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‘Anywhere from 5 to 15’

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Five of Notre Dame’s nine current assistant coaches had only weeks to recruit this cycle. Factor in quarterbacks coach Thomas Rees’s pending promotion from graduate assistant to assistant coach and that makes six new Irish coaches chasing recruits for a full year by the time National Signing Day 2018 rolls around. That is Feb. 7, 2018, for those of you already bypassing an entire football season.

It was with this increased time—and theoretically the chance for stronger relationships with fickle high school personalities—in mind a reporter asked Notre Dame coach Brian Kelly about a potential shift in recruiting strategy. Kelly’s response began by focusing on 15 of the 21 recruits the Irish had signed earlier that day. Quickly, though, Kelly pivoted to discussing recruiting rankings.

“Since I’ve been here, if you look at the average rankings, we’re anywhere from 5 to 15,” he said Wednesday. “We’re going to fall somewhere in that range because there’s a line there we can’t get over based upon what our distinctions are here. That line is going to keep us between 5 and 15.

“We know where we’re going to fall. We’re going to continue to recruit the right kind of kids here.”

Kelly then returned to the line of questioning, regarding the value of long-term relationships in recruiting compared to making offers late in the cycle. Versions of the latter strategy bolstered Notre Dame’s class this year, but it innately comes with a high risk :: reward ratio.

His comments regarding “anywhere from 5 to 15” could be considered as an attempt to temper future expectations. More likely, Kelly was acknowledging realities he has come to know intimately after seven full recruiting cycles as the head of Irish program (and an eighth abridged cycle when he had only 55 days to recruit between accepting the job and National Signing Day in 2010).

Are those comments accurate? In Kelly’s time, largely.

For this exercise, let’s rely on the subsidiary of an NBC Sports partner: rivals.com. Yes, some recruiting services rank Notre Dame higher some years than other services do. The same goes for individual recruits. Over an eight-year stretch, that should trend toward evening out. If nothing else, this allows for something of a standard of comparison.

2012: No. 20
In Kelly’s time, Notre Dame has fallen below that range only once, the class of 2012. Rivals ranked that class of 17 recruits No. 20 in the country. Part of that low ranking undoubtedly ties to the size of the class, the smallest of Kelly’s tenure, as Rivals focuses its rankings on a class’s top 20 commitments. (This year’s 21 is the next smallest.)

Five-star quarterback Gunner Kiel and four-star defensive back Tee Shepard never took a snap for the Irish, and four-star athlete DaVonte’ Neal transferred after his freshman season. Neal played in 13 games, finishing with one rush for seven yards, one reception for a loss of five and 21 punt returns for a total of 46 yards.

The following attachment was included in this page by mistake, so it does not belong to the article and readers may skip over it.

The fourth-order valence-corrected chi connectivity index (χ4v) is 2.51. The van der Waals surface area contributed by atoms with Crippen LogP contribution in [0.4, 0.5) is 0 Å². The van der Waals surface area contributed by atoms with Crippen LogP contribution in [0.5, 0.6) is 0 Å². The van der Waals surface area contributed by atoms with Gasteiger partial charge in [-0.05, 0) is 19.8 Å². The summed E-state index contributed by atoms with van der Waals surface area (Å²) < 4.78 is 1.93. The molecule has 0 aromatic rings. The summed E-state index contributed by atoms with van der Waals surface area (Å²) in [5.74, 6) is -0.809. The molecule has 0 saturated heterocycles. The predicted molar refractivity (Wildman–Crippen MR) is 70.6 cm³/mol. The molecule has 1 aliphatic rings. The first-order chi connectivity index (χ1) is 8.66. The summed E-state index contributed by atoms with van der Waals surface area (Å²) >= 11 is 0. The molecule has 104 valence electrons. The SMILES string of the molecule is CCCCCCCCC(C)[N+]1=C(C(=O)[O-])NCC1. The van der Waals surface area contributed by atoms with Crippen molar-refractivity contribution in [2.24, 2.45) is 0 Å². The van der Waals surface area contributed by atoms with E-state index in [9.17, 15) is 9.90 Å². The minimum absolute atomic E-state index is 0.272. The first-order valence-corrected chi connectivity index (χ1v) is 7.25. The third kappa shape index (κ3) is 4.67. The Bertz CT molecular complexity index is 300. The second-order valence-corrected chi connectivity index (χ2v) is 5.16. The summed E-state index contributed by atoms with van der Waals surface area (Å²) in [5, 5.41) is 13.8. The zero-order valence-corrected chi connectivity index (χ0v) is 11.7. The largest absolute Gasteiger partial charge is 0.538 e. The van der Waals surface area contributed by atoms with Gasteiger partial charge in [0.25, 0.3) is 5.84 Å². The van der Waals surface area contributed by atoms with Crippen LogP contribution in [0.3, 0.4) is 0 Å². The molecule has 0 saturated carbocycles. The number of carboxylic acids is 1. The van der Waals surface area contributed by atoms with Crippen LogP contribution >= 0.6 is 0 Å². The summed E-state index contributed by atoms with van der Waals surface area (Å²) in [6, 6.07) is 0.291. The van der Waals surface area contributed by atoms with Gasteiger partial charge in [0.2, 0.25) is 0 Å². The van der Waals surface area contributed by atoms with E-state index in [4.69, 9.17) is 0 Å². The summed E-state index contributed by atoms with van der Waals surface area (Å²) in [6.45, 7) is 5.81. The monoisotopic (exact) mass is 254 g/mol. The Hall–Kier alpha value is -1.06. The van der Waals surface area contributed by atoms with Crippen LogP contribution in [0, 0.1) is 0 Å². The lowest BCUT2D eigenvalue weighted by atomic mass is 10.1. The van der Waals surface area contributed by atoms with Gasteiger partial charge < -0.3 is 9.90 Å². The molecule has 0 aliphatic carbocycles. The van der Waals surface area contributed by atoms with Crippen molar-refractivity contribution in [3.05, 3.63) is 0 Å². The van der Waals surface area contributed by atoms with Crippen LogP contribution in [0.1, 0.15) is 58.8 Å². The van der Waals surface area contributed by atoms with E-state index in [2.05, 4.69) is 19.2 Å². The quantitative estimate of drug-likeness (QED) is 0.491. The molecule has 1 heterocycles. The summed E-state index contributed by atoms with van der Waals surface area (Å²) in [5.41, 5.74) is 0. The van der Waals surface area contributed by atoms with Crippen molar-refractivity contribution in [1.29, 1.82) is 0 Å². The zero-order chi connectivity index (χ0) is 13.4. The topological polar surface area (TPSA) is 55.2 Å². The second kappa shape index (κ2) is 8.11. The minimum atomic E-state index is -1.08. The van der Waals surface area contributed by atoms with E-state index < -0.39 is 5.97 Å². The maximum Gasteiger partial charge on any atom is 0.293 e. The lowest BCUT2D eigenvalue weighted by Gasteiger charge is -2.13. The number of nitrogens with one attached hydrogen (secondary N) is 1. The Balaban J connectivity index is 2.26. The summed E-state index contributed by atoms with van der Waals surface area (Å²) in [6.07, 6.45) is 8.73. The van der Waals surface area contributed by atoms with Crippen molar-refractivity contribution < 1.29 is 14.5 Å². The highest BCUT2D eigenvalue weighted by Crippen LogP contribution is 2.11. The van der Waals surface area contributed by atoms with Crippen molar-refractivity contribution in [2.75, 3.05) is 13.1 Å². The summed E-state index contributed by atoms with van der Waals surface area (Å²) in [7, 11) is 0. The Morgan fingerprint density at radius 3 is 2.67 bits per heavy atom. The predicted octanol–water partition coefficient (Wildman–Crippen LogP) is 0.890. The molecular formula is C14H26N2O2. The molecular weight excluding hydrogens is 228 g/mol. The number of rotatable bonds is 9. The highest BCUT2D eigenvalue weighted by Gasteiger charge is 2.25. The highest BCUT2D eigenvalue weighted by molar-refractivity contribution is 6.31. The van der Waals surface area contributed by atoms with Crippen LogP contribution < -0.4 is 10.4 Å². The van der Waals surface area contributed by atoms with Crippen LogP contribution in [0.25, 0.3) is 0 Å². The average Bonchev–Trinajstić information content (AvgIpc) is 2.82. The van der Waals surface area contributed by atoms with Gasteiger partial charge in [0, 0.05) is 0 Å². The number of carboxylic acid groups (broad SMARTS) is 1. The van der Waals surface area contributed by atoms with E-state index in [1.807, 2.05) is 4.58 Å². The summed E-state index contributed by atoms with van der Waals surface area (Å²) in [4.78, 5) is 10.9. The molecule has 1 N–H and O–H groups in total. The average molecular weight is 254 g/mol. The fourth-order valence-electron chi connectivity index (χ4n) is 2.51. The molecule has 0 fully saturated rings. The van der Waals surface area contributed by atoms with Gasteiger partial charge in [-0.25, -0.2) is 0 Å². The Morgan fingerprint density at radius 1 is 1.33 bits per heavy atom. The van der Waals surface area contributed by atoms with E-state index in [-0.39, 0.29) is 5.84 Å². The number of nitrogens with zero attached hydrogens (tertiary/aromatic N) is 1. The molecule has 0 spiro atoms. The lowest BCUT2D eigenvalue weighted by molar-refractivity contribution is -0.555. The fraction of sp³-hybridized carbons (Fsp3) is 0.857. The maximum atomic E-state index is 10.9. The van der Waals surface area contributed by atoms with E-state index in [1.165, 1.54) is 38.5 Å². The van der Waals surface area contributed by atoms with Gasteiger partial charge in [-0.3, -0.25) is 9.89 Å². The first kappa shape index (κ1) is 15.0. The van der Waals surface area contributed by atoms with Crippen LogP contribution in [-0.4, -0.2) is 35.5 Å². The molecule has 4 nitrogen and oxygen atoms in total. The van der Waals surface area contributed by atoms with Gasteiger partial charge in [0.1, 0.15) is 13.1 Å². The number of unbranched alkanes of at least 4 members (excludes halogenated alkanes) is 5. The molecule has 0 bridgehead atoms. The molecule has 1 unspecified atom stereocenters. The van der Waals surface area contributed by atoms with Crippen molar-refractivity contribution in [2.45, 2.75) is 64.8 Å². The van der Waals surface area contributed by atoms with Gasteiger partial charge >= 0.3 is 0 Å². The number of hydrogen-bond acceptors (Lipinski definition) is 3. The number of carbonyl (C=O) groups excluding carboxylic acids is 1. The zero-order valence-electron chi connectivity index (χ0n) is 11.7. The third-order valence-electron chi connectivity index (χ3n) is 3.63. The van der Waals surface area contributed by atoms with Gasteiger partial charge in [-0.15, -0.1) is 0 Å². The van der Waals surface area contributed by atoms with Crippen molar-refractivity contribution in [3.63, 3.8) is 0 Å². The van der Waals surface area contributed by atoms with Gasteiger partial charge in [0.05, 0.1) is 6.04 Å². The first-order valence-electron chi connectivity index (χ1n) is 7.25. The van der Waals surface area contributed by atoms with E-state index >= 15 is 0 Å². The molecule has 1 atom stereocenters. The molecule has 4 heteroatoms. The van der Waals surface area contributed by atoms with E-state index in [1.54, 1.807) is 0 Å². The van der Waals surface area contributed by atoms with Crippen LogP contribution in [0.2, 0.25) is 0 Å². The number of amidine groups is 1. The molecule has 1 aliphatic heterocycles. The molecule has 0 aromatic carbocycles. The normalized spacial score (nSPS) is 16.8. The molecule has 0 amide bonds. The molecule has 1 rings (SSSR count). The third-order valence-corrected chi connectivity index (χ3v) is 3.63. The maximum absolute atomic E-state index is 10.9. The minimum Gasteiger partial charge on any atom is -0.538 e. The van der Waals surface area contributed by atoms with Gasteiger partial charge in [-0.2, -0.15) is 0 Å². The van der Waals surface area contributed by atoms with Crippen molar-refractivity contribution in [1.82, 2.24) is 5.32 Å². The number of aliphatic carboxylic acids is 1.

Removing those players from that class would have dropped Notre Dame to somewhere around No. 32 in the rankings*. This revisionist history, however, fails to account for the exceeded expectations of:
– Four-star offensive lineman, first-round draft pick and current NFL starter Ronnie Stanley
– Four-star defensive lineman and current Jacksonville Jaguar Sheldon Day
– Three-star defensive lineman and current New York Giant Romeo Okwara
– Three-star defensive back, eventual Notre Dame running back and current Seattle Seahawk C.J. Prosise
– Four-star defensive lineman Jarron Jones
– Three-star receiver and current Dallas Cowboy Chris Brown

A thorough retroactive recruiting rankings would also need to include these disappointments and surprises at other schools.

2013: No. 3
The Irish rode the momentum of appearing in the BCS National Championship Game following an undefeated regular season to the peak of Kelly’s recruiting in South Bend. Four five-star recruits highlighted the 24 signees, though defensive tackle Eddie Vanderdoes never made it to Notre Dame Stadium. Even factoring in Vanderdoes’s departure, the Irish class would have ranked fourth according to rivals, with Florida advancing a position by a slim margin.

Again, if accounting for an abrupt, premature departure, one must look at the other end of the spectrum and acknowledge those who possibly outperformed recruiting expectations:
– Four-star defensive lineman Isaac Rochell
– Four-star running back Tarean Folston
– Four star athlete, eventual Notre Dame linebacker James Onwualu
– Four-star offensive lineman and 2017 captain Mike McGlinchey

Only Eight Average Better
Over Kelly’s eight years signing recruits at Notre Dame, only eight schools have averaged a better finish than his 11.875, per rivals.com. The list includes five SEC programs, alongside traditional powers Florida State, USC and Ohio State.

Alabama: 1.625 (with six No. 1 finishes)
Florida State: 5.25
USC: 6.875 (with one No. 1 finish)
LSU: 7.375
Ohio State: 7.5
Auburn: 8.625
Georgia: 9
Florida: 9.375

Perhaps Kelly’s Signing Day range projections do not sit well with some. They do appear to be consistent with results, though.

*Rivals changed its recruiting points formula heading into the class of 2013. The previous formula was more obscure than the current version, thus this altered ranking is only an estimate.